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You might want to think about setting in other novels and plays etc and compare them to this novel. Clearly the intense heat acts in The Great Gatsby as a kind of revealer if you like. When it is so sweaty and humid, the masks of respectability we place on top of our real, chaotic and unprincipled selves slip somewhat and we show ourselves for who we really are. This is essentially one of the major themes of the novel - the narrator is given access to this privileged jazz-age world of money and dubious values and, thanks to the weather, is able to see it for what it really is...
The "sweltering summer heat" is uncomfortable and, as noted above, sets everyone on edge. That's exactly the tenor and tone of this encounter. I guess if you're looking for an actual literary term, I suppose it's a bit metaphorical--just as there was "sweltering summer heat" on that day, there was plenty of heat both at the house and the hotel--and even at Wilson's garage. Those are the three stops the group makes through the course of this day. A married couple, a few friends, and two lovers is a combustible recipe for disaster--which is how the day ends.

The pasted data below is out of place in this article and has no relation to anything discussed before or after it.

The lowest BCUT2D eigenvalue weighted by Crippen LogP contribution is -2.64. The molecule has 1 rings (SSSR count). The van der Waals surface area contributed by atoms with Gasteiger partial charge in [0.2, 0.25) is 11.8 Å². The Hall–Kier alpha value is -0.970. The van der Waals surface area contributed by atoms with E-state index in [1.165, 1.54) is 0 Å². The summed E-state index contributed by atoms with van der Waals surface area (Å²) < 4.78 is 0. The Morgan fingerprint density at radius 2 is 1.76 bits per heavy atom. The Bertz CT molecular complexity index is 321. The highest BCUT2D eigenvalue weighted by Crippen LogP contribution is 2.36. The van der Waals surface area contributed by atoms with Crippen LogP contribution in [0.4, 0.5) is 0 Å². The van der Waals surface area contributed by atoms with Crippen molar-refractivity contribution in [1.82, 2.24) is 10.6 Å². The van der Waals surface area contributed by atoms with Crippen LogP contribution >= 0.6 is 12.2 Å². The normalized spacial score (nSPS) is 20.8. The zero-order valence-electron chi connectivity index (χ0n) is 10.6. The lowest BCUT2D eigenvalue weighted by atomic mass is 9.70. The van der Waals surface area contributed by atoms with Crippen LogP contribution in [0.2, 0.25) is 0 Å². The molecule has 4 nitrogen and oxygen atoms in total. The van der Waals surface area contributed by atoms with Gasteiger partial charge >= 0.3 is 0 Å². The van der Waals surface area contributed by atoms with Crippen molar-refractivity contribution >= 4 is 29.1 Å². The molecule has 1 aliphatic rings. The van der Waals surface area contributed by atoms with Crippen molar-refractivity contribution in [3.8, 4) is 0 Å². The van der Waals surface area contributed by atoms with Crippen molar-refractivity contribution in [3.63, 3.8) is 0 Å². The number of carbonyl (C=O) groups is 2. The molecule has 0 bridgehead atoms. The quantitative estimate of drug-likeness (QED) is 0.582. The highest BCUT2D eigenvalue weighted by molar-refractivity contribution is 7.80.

Well, it's not quite alliteration as one usually needs at least three repetitions of the consonant to be considered an example of the term. However, it does slide on the reader's tongue like a droplet of sweat down the back of the character who suffers from the heat. Think, also, that heat always effects one mood. Heat causes not only characters, but the readers who put themselves in the characters' shoes to react in "hot" attitudes. We are less tolerant, patient, rational when we are overheated. We are more likely to be impulsive, angry, rash, and irresponsible when we are uncomfortable...especially in the company of those we already dislike and distrust. This is the case in much of the book where Tom, Daisy, Tom's lover and her husband, and Gatsby are concerned.
This is a good jumping-off place, and I feel certain others will add to what I've started here for you. Good Luck!
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